- I found Nick repetitive especially at first but that did get better. At around the one month mark – the time after which you can get your money back- I was still deciding if I could put up with him! Probably had I not had the assurance from other alumni I would have pulled out. But just after the course really ramped up. I realised they were making sure that no one got left behind. Plus I figured out that as he speaks slowly, if you play his videos at 1.5 x speed or higher you can still tell what he is saying perfectly well and it saves time! Overall, I was extremely happy with the course and glad I had not lost my patience with it!
- I watched a lot of the classes away from home as not only did we lose my MiL but my husband had an accident when we were at her home and I was stranded in N Ireland with him in hospital for three weeks and had no access to my studio! I felt a little left behind but was able to catch up and finished only a few weeks later. I did still feel part of the class as I could watch the videos on my i-pad and do the exercises later but some of the energy of doing it at the same time as others was lost. There were many people who could not keep up and along the way sub -Facebook groups were created by members who were able to support each other to continue at their own pace.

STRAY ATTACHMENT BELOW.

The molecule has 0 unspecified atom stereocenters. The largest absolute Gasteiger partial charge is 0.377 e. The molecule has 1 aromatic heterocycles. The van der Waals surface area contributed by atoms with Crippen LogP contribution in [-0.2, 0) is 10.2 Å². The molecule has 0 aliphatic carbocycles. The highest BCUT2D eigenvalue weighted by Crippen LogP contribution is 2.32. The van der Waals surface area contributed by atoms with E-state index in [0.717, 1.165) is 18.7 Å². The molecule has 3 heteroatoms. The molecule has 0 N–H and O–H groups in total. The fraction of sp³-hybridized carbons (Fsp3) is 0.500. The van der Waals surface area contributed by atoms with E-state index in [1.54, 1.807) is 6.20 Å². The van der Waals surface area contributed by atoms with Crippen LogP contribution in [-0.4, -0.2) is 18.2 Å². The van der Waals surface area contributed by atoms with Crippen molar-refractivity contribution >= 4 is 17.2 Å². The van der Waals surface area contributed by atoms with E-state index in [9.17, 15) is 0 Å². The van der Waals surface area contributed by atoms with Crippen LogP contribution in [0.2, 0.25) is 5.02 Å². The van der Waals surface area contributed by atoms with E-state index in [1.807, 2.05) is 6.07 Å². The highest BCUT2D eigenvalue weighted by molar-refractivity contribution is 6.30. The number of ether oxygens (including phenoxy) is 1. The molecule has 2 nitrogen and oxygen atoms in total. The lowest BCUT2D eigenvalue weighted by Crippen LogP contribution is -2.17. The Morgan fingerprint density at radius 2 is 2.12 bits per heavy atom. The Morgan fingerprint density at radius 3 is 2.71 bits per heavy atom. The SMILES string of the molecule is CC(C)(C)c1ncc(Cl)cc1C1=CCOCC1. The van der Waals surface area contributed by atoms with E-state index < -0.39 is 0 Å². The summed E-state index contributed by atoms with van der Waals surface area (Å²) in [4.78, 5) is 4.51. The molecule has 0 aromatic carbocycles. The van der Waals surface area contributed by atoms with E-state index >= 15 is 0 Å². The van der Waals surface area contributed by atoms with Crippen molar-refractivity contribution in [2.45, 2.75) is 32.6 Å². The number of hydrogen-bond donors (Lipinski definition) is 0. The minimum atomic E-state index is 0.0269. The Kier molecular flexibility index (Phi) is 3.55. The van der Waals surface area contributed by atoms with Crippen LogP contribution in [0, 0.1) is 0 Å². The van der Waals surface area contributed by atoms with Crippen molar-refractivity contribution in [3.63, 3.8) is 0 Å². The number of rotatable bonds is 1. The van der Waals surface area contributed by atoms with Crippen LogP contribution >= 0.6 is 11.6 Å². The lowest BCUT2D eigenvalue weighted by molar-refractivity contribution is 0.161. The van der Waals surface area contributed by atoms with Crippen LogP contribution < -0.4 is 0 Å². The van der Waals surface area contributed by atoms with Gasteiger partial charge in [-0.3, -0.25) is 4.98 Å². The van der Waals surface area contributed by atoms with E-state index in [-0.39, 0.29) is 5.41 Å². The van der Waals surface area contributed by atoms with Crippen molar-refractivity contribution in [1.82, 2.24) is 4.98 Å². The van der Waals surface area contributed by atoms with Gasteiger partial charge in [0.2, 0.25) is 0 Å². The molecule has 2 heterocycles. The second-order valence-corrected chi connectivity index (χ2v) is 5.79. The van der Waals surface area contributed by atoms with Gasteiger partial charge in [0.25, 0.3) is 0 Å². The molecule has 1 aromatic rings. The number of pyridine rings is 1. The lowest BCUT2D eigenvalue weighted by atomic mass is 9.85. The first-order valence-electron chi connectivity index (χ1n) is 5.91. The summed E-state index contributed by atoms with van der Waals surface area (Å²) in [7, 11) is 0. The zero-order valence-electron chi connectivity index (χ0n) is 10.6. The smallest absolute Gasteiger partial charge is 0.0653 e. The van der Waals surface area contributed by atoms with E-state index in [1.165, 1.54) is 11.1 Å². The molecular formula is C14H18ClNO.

- I wanted to blog and journal more about my experience of the course as I went along but for all the reasons I’ve mentioned that didn’t happen although I did make very detailed notes from each video. I was probably realistic about how much extra I could do alongside the course which is a fairly typical flaw of mine! I have written a separate post about how to manage CVP and your time based on my experience.
- The demonstration videos each week are very focused on Nick Wilton’s style of painting. I saw comments that realistic painters struggled with translating the principles to their work. However, Susan Melrath one of the other artists on the weekly calls is excellent at sharing her realistic work and process and I understand that they are going to give even more focus this time to realistic painters.
- The class is huge and the Facebook group very busy. Some people found it hard to post in there, but it was very supportive. It would be easy to get distracted by it and not put limited available time to the art. As it was, for me it was a godsend while I was sitting in the in hospital or alone in my hotel room later to have all those artists to talk art to! I am still in touch with many of them in a separate Zoom based co-working group we created.